The Political World

The Political World addresses issues related to the social studies areas of political science and history.  Mathematical topics play key roles in analyzing issues that arise in these disciplines.

Politics at the national level often creates controversies that can only be settled using mathematics. 

  • The controversial U.S. presidential election of 2000 raised this question:  How many votes are needed to be elected president?  Do the popular votes and electoral votes produce the same results?  
  • The U.S. Constitution requires that a decennial census will determine the allotment of seats among the states in the House of Representatives.  What kinds of apportionment schemes have been used to do this?  What are the mathematical bases of such schemes?

Politics at local levels creates other kinds of controversies that require applications of mathematics. 

  • How does a community make decisions about planning the construction of a new road and its impact on land use?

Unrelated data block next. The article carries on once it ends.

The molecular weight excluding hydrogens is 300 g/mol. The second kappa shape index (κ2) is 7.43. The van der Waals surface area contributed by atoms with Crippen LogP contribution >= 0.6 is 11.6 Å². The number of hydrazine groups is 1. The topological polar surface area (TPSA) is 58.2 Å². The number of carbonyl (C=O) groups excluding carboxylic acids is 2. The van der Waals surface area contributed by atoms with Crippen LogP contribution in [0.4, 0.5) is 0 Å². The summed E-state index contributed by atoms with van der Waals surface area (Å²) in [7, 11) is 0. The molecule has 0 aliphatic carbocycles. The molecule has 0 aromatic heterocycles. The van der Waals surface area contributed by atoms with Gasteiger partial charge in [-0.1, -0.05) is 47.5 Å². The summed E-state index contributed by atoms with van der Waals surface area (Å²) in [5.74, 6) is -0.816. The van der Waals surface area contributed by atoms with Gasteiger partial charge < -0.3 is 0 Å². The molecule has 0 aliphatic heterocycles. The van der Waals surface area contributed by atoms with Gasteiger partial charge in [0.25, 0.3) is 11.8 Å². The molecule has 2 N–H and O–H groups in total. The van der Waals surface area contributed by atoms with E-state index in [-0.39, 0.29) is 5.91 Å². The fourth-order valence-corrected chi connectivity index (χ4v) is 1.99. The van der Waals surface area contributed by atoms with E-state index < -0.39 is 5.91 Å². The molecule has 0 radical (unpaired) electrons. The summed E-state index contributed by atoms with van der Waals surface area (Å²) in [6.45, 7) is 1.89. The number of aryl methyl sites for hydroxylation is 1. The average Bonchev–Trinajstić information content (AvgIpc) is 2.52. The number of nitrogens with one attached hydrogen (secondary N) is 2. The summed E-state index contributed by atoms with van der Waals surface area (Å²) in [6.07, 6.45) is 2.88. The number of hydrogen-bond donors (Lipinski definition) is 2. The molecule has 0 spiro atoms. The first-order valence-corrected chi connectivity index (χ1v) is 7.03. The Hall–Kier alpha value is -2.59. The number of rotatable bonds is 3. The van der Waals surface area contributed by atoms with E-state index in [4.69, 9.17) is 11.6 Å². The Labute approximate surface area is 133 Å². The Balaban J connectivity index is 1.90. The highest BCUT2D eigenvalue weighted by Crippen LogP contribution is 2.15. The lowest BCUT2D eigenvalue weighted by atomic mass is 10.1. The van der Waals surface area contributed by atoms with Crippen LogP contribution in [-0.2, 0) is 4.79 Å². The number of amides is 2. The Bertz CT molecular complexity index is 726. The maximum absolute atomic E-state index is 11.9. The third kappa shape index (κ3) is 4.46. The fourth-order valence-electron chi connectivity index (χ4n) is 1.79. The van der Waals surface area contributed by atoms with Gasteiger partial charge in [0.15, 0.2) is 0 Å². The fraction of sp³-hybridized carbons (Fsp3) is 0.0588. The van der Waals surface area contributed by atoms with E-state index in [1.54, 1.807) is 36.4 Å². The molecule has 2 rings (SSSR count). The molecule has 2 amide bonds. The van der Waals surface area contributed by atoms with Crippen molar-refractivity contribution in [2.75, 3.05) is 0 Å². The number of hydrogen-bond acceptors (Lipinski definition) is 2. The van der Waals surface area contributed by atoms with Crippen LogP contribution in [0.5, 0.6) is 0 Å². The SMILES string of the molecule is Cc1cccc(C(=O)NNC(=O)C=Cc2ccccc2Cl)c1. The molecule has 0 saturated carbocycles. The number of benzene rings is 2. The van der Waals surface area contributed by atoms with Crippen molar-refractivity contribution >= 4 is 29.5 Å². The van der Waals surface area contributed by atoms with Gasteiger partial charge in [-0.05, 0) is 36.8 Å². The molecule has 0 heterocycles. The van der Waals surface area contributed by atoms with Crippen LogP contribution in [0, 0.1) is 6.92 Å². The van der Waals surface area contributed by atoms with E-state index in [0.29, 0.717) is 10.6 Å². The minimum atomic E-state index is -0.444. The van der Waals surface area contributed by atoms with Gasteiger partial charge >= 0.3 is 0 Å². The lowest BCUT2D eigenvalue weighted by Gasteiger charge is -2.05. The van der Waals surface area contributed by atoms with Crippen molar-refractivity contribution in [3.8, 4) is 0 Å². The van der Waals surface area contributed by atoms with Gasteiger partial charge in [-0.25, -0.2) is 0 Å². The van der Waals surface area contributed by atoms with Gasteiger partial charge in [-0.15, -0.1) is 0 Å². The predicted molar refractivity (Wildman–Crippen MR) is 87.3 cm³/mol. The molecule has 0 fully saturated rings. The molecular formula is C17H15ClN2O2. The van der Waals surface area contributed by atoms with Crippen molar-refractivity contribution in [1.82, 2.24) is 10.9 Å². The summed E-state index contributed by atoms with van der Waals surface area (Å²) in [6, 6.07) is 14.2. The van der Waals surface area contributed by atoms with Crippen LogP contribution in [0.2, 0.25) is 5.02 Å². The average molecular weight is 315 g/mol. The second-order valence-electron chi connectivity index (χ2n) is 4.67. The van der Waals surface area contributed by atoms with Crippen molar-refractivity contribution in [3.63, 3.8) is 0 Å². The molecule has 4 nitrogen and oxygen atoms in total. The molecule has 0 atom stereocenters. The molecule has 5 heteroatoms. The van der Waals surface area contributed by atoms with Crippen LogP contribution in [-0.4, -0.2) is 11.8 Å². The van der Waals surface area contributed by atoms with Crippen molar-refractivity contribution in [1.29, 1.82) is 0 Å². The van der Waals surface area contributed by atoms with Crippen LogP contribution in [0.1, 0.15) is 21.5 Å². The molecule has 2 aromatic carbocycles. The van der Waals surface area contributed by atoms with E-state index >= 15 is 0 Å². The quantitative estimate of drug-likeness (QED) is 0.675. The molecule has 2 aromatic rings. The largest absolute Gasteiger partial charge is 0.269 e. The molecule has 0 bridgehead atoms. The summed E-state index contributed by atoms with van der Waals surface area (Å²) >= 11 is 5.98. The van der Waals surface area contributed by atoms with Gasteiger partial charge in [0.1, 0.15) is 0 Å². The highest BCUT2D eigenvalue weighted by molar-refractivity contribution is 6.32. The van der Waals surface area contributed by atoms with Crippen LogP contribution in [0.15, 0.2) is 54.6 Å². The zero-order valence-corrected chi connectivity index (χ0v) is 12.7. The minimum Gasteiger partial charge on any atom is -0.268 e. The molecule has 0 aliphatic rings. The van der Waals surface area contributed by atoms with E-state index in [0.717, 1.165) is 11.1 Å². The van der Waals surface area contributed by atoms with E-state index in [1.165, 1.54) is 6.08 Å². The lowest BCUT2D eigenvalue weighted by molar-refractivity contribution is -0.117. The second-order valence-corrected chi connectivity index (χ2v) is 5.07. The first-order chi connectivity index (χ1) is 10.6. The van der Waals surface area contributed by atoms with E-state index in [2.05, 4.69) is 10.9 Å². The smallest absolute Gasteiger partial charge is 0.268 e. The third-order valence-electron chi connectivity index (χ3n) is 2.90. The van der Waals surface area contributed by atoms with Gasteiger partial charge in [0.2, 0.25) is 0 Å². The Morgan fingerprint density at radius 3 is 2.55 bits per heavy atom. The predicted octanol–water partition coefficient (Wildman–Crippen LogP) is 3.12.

• Litter in the environment and its disposal are growing problems for many communities.  How can a school collect and analyze the different kinds of trash that appear on its grounds? 

Issues such as these need mathematical topics from statistics, geometry, and measurement to provide reasonable solutions.

History can raise questions for which mathematics may be able provide possible answers. 

  • Archaeologists may unearth a fragment of a tablet with strange symbols of what could be mathematical information recorded in an unknown numeration system.  What kinds of mathematics can be used to try to decipher the information? 
  • The average size of an American house has increased from colonial times to the present.  Measurement and scale can help explore the differences in the living space of eighteenth century versus present-day houses.